New Global Reach for Sustainable Community Projects
Columbia Engineering’s First-Year Design Course is going global, giving students the opportunity to build upon the program’s stateside success to work on numerous sustainability projects around the globe. In addition to pursuing ongoing projects in New York City, students will be able to work on sustainability projects in communities in Ghana, South Africa, Haiti, and Guatemala.
First-Year Design Projects 2010–2011
Solar water heater
Biosand water filter
Silver colloidial water filter
Rainwater harvesting system
Gray water system
Drip irrigation system
Improved cook stove
Technologically feasible refrigerator
Solar light/cell phone charger
Brick making machine
“Green” building materials
“Our students are being trained to become global engineers and leaders; providing the opportunity for students to think about design in a global context at the very start of their engineering education is a truly excellent augmentation,” says Civil Engineering and Engineering Mechanics Professor Patricia Culligan.
Originally a straightforward modeling class for incoming students, the course has evolved into an innovative design course integrating community-based learning, with students working actively on real projects in the community. The course cuts across academic departments, combining technical and professional training with social awareness. “This format gives students real-world experience right at the start of their undergraduate educations and helps them understand the social implications of engineering design,” says Senior Vice-Dean Mort Friedman.
Sustainability offers just the sort of interdisciplinary problem space that works perfectly for students. The global communities face enormous economic and environmental challenges, especially in the areas of energy, water, and waste. Just like in the New York City version, students learn engineering design by working in teams on real projects for clients in the community, often community-based organizations or local social innovators. Students can choose both the communities they will work with and the projects they take on.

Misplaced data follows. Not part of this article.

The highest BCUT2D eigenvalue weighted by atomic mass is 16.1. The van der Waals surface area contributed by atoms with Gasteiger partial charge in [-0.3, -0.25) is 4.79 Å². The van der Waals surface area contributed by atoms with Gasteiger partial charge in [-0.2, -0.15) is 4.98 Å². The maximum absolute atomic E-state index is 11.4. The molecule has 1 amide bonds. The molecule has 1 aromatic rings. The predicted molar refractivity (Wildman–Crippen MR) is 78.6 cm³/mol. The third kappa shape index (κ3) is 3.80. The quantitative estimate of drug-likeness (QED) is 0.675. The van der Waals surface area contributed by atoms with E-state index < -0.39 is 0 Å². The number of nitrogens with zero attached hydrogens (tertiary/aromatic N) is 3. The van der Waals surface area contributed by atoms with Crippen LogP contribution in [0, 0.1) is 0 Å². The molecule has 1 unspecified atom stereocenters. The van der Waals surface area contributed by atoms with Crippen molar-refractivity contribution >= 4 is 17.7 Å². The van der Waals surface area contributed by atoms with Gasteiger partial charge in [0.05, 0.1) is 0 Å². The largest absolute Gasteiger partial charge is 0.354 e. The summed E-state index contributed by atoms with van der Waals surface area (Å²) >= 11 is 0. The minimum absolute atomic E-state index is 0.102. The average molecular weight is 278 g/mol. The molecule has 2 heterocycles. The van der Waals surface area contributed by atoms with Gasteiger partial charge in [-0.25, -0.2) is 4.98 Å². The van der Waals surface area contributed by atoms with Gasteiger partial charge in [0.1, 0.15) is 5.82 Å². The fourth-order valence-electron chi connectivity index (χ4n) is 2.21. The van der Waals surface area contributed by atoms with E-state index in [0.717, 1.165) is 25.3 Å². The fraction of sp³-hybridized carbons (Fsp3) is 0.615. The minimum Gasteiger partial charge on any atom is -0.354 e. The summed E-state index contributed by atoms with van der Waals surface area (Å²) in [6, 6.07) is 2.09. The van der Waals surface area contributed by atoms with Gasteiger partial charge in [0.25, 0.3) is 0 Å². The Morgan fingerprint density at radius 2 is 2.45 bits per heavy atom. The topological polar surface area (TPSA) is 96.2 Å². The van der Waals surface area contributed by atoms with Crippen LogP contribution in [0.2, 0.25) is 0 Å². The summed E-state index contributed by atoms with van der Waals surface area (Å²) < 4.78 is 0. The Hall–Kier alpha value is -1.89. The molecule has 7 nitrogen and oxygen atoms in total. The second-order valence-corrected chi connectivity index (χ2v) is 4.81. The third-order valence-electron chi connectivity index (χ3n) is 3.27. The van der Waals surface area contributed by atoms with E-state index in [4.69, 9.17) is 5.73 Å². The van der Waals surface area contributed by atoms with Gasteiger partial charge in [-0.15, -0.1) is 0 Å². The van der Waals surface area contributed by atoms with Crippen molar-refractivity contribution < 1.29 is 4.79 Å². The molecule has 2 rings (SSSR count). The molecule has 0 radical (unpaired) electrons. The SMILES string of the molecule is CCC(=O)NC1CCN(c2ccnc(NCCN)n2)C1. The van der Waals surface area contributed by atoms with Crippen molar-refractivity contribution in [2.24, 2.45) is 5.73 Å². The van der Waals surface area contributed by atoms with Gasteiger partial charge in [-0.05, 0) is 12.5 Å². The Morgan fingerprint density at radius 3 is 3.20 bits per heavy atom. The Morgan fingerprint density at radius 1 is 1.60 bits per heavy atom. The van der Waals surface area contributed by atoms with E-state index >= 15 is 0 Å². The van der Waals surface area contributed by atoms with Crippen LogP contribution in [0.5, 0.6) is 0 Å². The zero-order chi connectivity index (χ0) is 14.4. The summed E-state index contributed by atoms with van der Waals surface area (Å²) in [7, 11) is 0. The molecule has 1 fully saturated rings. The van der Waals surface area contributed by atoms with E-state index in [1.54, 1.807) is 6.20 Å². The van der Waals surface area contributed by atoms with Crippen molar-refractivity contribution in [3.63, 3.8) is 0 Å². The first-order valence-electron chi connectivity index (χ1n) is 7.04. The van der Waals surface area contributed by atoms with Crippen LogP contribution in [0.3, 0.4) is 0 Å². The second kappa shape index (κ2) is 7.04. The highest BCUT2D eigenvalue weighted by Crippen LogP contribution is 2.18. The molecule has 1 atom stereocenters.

The new focus on environmental and economic sustainability also dovetails with the course’s emphasis on hands-on learning.
Now, each project requires students to identify pressing local needs, design a technological solution, then build and test it. As part of their training, all students must master a suite of design software and demonstrate the ability to integrate complex calculations into their projects.
The challenge is to develop solutions that are culturally appropriate, economically feasible, and environmentally sustainable. That means both the materials and tools used must be accessible and affordable to local residents. So students have to research inexpensive materials (which are often used, discarded, or recycled) that are readily available within their target community. Deliverables will include do-it-yourself guides that will be fully accessible to target communities.
At the end of the semester, students, instructional staff, and clients will vote on the best technology projects in each class. These will be made available, free of charge, on a Columbia website. The enhanced format is a win-win for students and the community. Students gain technical skills while providing real solutions for at-risk communities in New York City and in the developing world. And clients get access to simple, easy-to-build designs that are practical, culturally appropriate, and sustainable.